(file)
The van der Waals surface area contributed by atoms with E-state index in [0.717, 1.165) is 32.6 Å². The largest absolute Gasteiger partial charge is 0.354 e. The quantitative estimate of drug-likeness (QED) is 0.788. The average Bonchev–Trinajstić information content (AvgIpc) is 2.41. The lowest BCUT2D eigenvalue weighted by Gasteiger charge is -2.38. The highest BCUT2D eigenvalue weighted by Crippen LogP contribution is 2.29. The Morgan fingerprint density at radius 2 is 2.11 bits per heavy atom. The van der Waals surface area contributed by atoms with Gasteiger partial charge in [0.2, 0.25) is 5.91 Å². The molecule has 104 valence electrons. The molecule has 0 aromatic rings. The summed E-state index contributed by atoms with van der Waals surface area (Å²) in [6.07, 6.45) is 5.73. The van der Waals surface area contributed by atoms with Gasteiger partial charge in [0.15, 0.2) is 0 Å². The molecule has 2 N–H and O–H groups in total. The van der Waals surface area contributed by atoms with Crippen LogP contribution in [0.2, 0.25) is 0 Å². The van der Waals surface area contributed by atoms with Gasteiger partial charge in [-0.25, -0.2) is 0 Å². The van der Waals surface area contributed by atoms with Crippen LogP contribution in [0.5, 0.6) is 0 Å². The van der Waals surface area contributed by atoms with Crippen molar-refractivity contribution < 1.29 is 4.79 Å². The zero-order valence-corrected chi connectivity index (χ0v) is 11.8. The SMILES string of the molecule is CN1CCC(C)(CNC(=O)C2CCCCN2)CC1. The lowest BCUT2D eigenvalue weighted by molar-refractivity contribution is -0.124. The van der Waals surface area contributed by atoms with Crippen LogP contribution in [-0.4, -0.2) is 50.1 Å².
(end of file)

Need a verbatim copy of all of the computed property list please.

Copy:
The van der Waals surface area contributed by atoms with E-state index in [0.717, 1.165) is 32.6 Å². The largest absolute Gasteiger partial charge is 0.354 e. The quantitative estimate of drug-likeness (QED) is 0.788. The average Bonchev–Trinajstić information content (AvgIpc) is 2.41. The lowest BCUT2D eigenvalue weighted by Gasteiger charge is -2.38. The highest BCUT2D eigenvalue weighted by Crippen LogP contribution is 2.29. The Morgan fingerprint density at radius 2 is 2.11 bits per heavy atom. The van der Waals surface area contributed by atoms with Gasteiger partial charge in [0.2, 0.25) is 5.91 Å². The molecule has 104 valence electrons. The molecule has 0 aromatic rings. The summed E-state index contributed by atoms with van der Waals surface area (Å²) in [6.07, 6.45) is 5.73. The van der Waals surface area contributed by atoms with Gasteiger partial charge in [0.15, 0.2) is 0 Å². The molecule has 2 N–H and O–H groups in total. The van der Waals surface area contributed by atoms with Crippen LogP contribution in [0.2, 0.25) is 0 Å². The van der Waals surface area contributed by atoms with Gasteiger partial charge in [-0.25, -0.2) is 0 Å². The van der Waals surface area contributed by atoms with Crippen LogP contribution in [0.5, 0.6) is 0 Å². The van der Waals surface area contributed by atoms with Crippen molar-refractivity contribution < 1.29 is 4.79 Å². The zero-order valence-corrected chi connectivity index (χ0v) is 11.8. The SMILES string of the molecule is CN1CCC(C)(CNC(=O)C2CCCCN2)CC1. The lowest BCUT2D eigenvalue weighted by molar-refractivity contribution is -0.124. The van der Waals surface area contributed by atoms with Crippen LogP contribution in [-0.4, -0.2) is 50.1 Å².